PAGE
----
What to see in Noto, Sicily
Noto’s historic center may be small in size, but there’s plenty of things to do and see.
May is a great time to visit, and for 5 reasons that I’ll outline in this post. My hope is that by the end, I’ll have convinced you to add Noto to the itinerary.
1. Immerse yourself in the history — what to see in Noto
Noto has undergone many different influences before becoming the place it is today. The Arabs conquered the city in 866, where Noto was even the capital at one point.
Their reign ended when the Christians took over Sicily, changing the landscape, and religion too.
2. Enjoy the good weather
It may sound obvious, but having good weather when traveling makes a big difference. And in Noto, it’s usually sunny for approximately 9 months of the year. Feeling the sun on your face is a dream, especially when you’re used to a northern European climate.
Average temperatures in Noto in May range from 25° during the day, to 15° at night. It can get hot in May, meaning high factor sunscreen and a good sunhat is a must. However, compared to summer, May’s more bearable, and you’re also less likely to need 2 showers every day.
3. Noto historic center — what to see in Noto
Though Noto is more than just the city center, it’s really the hub where everything happens. If arriving by car, be prepared to drive into some of the narrowest streets around.
Parking is very tight, so you may want to think twice about hiring that SUV. Sloped streets and cobbled roads also create a challenge for any female travelers wanting to wear heels.
Good walking shoes are a must, because you’ll be walking a lot, plus there are many sloping streets. If you want to know the real Noto, you may want to consider booking a tour. It’s a fun way to see the city, and also with your very own local guide.
4. Noto architecture — what to see in Noto
Noto’s historic center is a mecca for buildings in the style of Sicilian Baroque. Its cathedral is incredibly beautiful, and will leave you speechless when you first set sights on it.
After the earthquake hit Noto in 1693, the cathedral underwent many repairs, mainly to the cathedral’s roof. Unfortunately, it collapsed again in 1996, and didn’t reopen till 2007. In fact, if you observe closely enough, it’s something evident when you compare the interior walls to the roof.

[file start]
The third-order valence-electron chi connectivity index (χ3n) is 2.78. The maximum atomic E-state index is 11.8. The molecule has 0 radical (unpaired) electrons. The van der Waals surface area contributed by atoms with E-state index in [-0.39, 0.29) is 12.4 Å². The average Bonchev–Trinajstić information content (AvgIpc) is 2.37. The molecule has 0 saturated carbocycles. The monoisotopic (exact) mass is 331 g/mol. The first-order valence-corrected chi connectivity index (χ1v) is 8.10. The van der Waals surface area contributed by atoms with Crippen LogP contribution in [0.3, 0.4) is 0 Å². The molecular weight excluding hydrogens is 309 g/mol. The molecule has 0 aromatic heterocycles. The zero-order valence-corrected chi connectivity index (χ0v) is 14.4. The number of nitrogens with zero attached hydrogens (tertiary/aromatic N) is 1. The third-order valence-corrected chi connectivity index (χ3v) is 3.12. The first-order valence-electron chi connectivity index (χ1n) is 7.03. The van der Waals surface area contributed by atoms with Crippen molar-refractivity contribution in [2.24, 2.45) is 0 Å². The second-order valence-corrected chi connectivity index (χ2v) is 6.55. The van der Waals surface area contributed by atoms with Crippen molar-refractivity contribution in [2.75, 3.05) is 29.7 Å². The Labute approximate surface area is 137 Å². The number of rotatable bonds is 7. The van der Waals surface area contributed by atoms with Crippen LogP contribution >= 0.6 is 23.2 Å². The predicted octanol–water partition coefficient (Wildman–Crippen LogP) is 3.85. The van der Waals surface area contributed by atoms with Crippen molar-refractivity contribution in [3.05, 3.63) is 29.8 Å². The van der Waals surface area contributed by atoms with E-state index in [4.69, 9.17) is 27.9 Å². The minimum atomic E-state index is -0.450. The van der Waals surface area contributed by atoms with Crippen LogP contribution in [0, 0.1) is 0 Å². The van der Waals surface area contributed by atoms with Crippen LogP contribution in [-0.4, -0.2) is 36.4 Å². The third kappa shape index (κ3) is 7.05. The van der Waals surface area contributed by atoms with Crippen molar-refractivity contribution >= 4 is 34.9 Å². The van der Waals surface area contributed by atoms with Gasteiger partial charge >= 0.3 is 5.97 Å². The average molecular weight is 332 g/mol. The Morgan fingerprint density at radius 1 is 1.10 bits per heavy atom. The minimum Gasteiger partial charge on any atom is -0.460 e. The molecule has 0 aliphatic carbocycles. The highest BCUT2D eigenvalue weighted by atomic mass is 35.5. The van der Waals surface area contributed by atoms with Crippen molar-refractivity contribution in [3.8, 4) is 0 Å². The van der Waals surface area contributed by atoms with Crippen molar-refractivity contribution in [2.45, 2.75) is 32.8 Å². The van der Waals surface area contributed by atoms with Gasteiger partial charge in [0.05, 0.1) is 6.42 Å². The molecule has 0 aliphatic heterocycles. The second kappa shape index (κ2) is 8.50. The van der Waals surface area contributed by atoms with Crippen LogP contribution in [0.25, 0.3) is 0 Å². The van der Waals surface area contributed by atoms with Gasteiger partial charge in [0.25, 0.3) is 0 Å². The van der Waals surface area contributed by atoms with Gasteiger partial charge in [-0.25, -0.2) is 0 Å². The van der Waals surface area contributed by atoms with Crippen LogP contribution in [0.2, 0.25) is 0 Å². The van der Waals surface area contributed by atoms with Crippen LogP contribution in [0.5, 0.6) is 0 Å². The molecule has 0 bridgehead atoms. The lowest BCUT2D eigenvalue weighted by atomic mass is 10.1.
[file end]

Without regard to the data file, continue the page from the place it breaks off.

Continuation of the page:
Noto Cathedral is also — hands down — one of the most impressive cathedrals I’ve ever seen in Italy. The cathedral’s façade takes on the style of Sicilian Baroque, with an exterior of pale yellow limestone.
The grand doorways are revivals of 15th century architecture, and the façade, resembles the style of the Notre-Dame in Versailles.
5. Infiorata di Noto — what to see in Noto
A very good reason to visit in May is the colorful Infiorata di Noto. This annual festival usually takes place in the last week of May in the historic center on Via Nicolaci.
The festival began as an idea over 20 years ago, by artists from Noto and Genzano, a commune in Rome. Designated streets are decorated with art all in floral display. Artists begin painting and drawing on the street on Friday. By Saturday, it’s ready for the crowds to view.
Via Nicolaci is also the street where you can find the ‘Insta-worthy‘ Villadorata Palace. It’s home to the ‘most beautiful balconies in the world,’ and the achingly chic luxury boutique hotel, Seven Rooms Villadorata.
Where to stay in Noto — boutique hotels in Noto
Villadorata Palace is an 18th century palace with many striking features. It’s most famous for its wrought-iron balconies, with theatrical figures hanging beneath.
Villadorata Palace was also the former home of local aristocrat, Baron Giacomo Nicolaci. Today it’s home to the city’s library.
Seven Rooms Villadorata — what to see in Noto
Seven Rooms Villadorata is the next best thing to staying at the Villadorata Palace. It’s a boutique hotel in the private apartments of the south wing of the Nicolaci Palace. Guests are treated to a taste of Sicilian aristocracy, first-class service and sumptuous furnishings.
They serve breakfast in a grand dining room — and you won’t want to arrive in your sleepwear here! Guests dine together at one long grand table, with staff serving you coffee and/or tea. There’s an excellent buffet-style breakfast serving classic continental choices.
What’s more, Seven Rooms Villadorata has an enclosed, and ample, parking area within the grounds. The hotel’s a good choice if you’re looking for a boutique hotel in a quiet, and central part of Noto. In short, it’s somewhere I’d happily stay again.
Are you planning to visit Noto, or Sicily soon? Drop me a comment or question below, and I’ll do my best to answer it!
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Welcome to my site! I'm Lisa, founder of Following the Rivera. I write primarily for a ‘flashpacker’ audience; a demographic (late 20s onwards) that enjoys glamping over camping, staying at boutique/luxury boutique hotels, sampling the local food and wine, cultural activities, and indulging in a spot of wellness on their travels. Read more here…